Macronutrients: the building blocks of good health

Changing your diet is one of the quickest and most profound ways to influence your health.  Dietary changes can improve your mood and energy, often within within days.  To know how to make changes, it is important to have a good working understanding of the basic components in the food we eat.  This week we review macronutrients.

We eat so that our body can get the energy it needs to function well (thinking, digesting, breathing, etc).  To do this, our body gets energy from three major sources: carbohydrates, fats and protein. They are called macronutrients (derived from the greek word for long) because they are the major constituents in the foods we eat.  There are also micronutrients (derived from the Greek word for small) which refers to the vitamins and minerals that are in the food we eat.  We will not be discussing these this  week.

Protein, it is more than just meat
Proteins that we eat become the basic building blocks (called amino acids) that are essential for building tissue and repair processes all over our body.  Our body can make some of these amino acids but several can only come from the food we eat.  We know meats are a good source of protein.  There are many other foods that are high in protein as well such as: cheese, peanut butter, eggs, beans, nuts and tofu.  Protein is broken down slowly so it provides a good sustained source of energy for several hours after eating.

Fats, the good and the bad and the necessary
Fats can be a very confusing issue but put simply, we need fat in our diet.   There are essential fats that we must get from our food and that our body is not able to make and fat is needed to absorb certain essential vitamins.  Fats are needed for cell functioning (especially in our brains) and for the health of your hair and skin.  However, not all fats are created equal and some are to be avoided.  There are three categories of fats: saturated, unsaturated and trans fats.  Saturated fats include most fats derived from animal products, think butter and other whole fat dairy products, chicken grease, bacon grease, and lard.  Unsaturated fats include vegetable oils like corn and canola oil, nut butters, olive oil, nuts, seeds and cold water fish (which are high in an important fat called omega-3s).  Trans fats are the final category of fats.  Most trans fats do not occur naturally but are made through chemical processing of cooking oils.  Trans fats are bad for you and should be avoided. They are found in many prepared foods and commercial bakery products like cakes and pies and also in many commercial fried, prepared and fast foods.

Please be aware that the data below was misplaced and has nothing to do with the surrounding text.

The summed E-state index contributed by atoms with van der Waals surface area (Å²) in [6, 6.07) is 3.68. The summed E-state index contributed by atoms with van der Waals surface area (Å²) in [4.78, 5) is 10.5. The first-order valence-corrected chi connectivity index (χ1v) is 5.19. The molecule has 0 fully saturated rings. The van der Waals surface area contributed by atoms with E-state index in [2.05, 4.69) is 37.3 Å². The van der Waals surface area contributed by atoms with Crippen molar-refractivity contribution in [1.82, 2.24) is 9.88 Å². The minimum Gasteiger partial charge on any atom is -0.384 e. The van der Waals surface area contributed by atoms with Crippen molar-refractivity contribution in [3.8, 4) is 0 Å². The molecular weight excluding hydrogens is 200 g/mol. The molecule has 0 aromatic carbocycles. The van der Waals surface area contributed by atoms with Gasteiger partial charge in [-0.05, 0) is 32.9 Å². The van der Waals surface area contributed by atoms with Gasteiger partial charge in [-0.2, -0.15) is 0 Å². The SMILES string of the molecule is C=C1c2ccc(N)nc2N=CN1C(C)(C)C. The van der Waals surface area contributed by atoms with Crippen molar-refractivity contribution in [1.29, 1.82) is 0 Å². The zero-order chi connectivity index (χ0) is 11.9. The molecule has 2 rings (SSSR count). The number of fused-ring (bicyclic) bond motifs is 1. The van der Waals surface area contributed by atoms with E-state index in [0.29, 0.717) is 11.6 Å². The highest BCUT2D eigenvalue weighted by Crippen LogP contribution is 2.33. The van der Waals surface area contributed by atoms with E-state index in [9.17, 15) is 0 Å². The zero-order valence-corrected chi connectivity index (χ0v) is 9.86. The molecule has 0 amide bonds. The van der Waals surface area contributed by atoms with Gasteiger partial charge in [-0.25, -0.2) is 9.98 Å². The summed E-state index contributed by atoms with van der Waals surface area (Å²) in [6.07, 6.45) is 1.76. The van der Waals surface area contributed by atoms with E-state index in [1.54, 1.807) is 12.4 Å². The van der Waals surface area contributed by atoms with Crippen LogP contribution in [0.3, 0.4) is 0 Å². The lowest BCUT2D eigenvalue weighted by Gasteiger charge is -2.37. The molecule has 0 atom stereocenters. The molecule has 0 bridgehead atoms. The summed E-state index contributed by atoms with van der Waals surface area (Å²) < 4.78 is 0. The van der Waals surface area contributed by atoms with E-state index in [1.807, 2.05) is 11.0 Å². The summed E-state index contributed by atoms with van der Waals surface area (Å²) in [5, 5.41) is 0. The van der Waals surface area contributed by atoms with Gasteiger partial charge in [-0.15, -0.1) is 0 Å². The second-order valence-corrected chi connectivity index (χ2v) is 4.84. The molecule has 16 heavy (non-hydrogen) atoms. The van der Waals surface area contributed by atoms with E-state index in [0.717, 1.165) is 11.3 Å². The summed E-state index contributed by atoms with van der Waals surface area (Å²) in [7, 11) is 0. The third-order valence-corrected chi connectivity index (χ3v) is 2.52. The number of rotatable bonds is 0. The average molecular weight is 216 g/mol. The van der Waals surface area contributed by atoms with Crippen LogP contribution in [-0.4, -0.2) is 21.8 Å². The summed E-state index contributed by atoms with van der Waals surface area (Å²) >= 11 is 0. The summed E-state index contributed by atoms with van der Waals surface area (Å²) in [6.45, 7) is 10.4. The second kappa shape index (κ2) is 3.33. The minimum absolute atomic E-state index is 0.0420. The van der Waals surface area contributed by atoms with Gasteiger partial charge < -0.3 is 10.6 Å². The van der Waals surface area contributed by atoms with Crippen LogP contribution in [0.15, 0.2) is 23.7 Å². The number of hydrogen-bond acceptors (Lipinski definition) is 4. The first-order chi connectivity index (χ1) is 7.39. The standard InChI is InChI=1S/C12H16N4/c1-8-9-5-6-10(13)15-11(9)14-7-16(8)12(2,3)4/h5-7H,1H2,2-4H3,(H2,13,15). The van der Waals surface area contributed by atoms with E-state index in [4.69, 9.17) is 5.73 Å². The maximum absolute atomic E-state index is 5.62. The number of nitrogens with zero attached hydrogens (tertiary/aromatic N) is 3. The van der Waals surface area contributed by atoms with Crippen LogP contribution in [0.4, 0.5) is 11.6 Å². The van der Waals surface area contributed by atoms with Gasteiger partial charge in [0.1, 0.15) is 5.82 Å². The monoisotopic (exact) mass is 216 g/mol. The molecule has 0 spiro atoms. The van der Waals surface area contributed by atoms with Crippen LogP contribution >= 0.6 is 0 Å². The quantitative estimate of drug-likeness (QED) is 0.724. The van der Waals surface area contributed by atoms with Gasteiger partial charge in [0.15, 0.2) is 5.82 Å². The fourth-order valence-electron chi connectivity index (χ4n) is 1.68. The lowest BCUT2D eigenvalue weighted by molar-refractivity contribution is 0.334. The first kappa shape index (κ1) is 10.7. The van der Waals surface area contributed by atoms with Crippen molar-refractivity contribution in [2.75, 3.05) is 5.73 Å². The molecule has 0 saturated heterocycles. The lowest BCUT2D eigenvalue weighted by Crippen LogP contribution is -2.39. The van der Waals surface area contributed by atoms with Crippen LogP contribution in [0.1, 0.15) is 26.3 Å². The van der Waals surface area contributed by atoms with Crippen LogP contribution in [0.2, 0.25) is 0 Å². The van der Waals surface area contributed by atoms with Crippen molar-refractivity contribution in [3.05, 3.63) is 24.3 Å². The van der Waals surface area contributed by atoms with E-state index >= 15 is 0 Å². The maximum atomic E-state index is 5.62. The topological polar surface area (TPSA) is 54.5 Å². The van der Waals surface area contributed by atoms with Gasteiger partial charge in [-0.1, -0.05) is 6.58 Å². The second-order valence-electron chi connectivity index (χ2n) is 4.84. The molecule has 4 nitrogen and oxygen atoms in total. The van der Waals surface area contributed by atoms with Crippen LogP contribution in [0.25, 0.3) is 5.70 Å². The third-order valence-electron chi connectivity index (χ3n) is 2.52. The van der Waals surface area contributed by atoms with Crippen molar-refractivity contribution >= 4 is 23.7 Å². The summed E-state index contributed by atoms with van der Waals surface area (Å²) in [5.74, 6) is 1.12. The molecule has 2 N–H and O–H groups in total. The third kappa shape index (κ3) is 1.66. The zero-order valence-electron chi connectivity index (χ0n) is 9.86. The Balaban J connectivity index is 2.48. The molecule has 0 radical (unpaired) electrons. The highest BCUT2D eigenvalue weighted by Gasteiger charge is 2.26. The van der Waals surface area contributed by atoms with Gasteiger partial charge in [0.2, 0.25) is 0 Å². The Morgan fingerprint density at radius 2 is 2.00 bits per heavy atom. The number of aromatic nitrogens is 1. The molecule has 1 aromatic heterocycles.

(see this link for a great chart that provides an overview of various cooking oils, their relative healthfulness and how they should be stored and used in cooking).

Do you know a carbohydrate when you see it?